POLICE were called to last night’s Hobsons Bay Council meeting after landholders from Altona’s troubled Burns Road estate disrupted the council meeting.
Tempers flared after the council failed to answer a raft of questions from ratepayers who say they have “dead land”.
A group of up to 200 landholders, spearheaded by Laverton North business owner Michael Sergi, believe the council has not helped them make something of their investment. The land was zoned residential in 1927 and subdivided into some 550, 600-square-metre lots.
An estate caveat dictates that land under two hectares cannot be developed. However, a real estate agent advertised for sale at least one lot under two hectares, with unsuspecting buyers being unaware they can never build on it.
Mr Sergi said the council had been “stealing rates” and had “failed the people of Altona”.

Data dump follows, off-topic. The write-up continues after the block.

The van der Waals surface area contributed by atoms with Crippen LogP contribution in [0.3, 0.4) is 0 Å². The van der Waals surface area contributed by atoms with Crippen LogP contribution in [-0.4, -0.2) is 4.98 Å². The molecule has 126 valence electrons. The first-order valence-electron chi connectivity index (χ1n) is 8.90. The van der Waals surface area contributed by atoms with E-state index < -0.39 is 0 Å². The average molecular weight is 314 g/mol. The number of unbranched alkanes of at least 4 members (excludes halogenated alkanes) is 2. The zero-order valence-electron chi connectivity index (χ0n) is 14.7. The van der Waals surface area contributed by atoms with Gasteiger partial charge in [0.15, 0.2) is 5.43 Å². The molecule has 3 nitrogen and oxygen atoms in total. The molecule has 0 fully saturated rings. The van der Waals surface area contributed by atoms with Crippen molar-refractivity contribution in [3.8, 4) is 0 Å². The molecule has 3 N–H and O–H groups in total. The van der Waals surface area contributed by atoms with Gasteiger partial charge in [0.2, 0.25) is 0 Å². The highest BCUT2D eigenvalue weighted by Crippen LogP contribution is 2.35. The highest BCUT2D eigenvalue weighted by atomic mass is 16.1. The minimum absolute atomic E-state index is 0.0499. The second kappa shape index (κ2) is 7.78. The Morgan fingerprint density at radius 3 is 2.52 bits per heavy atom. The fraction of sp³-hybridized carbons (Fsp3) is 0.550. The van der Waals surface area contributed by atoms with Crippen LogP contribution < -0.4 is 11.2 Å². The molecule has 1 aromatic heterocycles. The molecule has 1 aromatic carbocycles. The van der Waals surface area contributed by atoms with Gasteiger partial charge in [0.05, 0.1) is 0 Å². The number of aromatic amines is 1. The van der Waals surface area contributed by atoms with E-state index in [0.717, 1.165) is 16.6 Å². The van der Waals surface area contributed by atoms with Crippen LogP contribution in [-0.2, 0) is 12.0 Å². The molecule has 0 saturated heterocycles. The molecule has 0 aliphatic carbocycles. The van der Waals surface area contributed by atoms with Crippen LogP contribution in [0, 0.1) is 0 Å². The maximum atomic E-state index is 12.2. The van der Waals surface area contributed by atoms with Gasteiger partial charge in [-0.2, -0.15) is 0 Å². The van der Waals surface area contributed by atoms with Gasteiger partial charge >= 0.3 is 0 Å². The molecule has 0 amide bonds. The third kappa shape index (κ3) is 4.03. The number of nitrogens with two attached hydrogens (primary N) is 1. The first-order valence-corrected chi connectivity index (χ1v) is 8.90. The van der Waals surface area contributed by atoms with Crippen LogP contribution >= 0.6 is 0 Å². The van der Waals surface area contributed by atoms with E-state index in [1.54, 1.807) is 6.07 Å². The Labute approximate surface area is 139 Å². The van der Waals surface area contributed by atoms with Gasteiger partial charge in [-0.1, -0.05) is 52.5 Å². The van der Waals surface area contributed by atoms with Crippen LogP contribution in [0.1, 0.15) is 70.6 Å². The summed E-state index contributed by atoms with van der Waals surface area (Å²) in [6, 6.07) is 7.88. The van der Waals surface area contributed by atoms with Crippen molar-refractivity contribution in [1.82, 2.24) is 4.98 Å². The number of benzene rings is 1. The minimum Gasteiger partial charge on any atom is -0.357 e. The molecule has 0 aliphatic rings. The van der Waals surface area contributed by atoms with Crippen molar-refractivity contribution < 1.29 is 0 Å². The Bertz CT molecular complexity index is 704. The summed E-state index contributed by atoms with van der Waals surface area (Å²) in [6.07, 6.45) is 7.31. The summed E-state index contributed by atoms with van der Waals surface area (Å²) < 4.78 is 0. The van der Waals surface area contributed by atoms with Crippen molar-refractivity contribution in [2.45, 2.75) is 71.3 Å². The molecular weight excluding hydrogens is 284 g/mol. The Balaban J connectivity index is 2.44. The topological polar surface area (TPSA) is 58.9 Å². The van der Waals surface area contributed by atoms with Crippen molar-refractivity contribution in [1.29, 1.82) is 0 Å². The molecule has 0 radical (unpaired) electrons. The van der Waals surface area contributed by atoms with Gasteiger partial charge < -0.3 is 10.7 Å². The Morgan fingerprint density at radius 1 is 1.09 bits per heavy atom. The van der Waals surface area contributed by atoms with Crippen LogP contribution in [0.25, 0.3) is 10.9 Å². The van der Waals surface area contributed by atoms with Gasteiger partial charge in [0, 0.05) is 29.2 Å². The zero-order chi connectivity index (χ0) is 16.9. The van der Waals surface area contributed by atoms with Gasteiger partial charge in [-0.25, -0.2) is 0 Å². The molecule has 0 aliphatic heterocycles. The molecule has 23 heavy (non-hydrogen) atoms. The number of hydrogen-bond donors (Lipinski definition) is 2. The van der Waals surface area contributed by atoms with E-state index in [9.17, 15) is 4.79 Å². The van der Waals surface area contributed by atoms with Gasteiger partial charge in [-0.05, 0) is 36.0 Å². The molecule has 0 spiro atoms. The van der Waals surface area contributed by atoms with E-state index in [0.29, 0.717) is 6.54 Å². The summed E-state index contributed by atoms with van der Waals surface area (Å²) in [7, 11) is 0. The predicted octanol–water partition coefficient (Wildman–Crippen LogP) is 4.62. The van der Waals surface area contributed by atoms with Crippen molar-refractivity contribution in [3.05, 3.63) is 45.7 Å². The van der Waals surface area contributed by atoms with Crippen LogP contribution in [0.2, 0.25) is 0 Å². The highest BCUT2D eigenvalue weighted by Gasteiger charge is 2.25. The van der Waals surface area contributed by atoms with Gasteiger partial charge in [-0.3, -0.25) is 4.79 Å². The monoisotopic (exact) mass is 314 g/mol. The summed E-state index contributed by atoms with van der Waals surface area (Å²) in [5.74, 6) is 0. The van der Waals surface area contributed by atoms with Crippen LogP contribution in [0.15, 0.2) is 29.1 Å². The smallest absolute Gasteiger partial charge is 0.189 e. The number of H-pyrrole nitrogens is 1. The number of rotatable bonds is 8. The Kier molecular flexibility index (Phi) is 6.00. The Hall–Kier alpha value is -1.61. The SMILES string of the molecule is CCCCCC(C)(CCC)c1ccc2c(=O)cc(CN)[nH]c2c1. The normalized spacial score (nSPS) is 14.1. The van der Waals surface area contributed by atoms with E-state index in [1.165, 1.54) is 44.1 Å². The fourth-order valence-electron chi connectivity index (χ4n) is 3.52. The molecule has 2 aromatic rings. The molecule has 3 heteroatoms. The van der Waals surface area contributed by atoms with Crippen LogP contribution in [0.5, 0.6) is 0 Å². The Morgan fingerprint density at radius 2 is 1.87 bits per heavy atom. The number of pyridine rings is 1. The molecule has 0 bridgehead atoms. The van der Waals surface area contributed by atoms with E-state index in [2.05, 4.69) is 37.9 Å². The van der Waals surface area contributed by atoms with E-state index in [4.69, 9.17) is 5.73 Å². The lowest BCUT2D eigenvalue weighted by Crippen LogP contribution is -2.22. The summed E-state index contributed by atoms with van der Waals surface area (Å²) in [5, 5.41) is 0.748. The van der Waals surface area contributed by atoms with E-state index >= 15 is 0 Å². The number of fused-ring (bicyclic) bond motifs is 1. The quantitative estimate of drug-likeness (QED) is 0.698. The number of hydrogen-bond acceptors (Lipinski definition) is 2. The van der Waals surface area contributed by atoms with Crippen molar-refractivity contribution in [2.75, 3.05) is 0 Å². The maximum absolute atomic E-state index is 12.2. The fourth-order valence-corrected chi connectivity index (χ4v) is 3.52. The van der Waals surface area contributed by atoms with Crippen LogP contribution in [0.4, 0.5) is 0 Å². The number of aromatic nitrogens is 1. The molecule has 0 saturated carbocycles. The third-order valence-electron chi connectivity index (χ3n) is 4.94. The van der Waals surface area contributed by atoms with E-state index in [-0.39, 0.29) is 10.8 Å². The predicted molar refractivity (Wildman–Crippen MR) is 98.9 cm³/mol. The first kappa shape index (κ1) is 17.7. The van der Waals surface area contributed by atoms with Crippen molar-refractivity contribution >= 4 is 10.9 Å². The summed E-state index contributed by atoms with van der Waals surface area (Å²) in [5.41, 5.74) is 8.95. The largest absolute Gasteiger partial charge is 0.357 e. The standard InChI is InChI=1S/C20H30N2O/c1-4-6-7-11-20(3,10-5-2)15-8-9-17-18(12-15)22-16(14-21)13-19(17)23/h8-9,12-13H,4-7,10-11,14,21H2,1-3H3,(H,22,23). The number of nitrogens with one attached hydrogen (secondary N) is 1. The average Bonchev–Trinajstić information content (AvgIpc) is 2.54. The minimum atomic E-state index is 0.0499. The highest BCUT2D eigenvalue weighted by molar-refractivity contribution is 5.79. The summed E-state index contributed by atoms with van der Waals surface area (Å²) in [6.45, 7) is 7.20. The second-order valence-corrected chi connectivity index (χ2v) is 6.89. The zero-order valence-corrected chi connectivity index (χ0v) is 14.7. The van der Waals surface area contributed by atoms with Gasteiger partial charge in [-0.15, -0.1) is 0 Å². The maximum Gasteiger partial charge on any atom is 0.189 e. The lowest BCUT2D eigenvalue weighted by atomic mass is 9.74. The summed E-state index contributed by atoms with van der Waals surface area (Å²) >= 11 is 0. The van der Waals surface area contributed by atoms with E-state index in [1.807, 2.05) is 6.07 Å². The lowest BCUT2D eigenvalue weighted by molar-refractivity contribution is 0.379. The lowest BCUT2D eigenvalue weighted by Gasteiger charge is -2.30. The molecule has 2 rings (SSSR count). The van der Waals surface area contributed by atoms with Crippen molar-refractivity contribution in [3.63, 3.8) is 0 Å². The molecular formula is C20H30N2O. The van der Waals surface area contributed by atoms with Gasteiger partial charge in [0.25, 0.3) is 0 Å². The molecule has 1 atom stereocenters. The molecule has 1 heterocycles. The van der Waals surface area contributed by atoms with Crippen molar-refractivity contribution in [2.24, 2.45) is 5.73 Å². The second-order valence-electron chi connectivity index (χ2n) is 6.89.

“In 1997, the council commissioned Ratio planning and development consultants to produce a structure plan for the Burns Road industrial estate,” he said.
“The report recommended a ‘unit trust’ scheme where individual lots would be pooled to form a minimum two hectares for development.
“The report was presented to landowners in July 2004 and promptly shelved. Why has Hobsons Bay not acted on the report of the consultants it has contracted?”
As the Weekly exclusively reported last September, Mr Sergi hopes to form a consortium and build a truck wash on the 40-hectare estate, which was rezoned light industrial in 1954.
To date, he has spent more than $1 million battling the council without progressing his plans.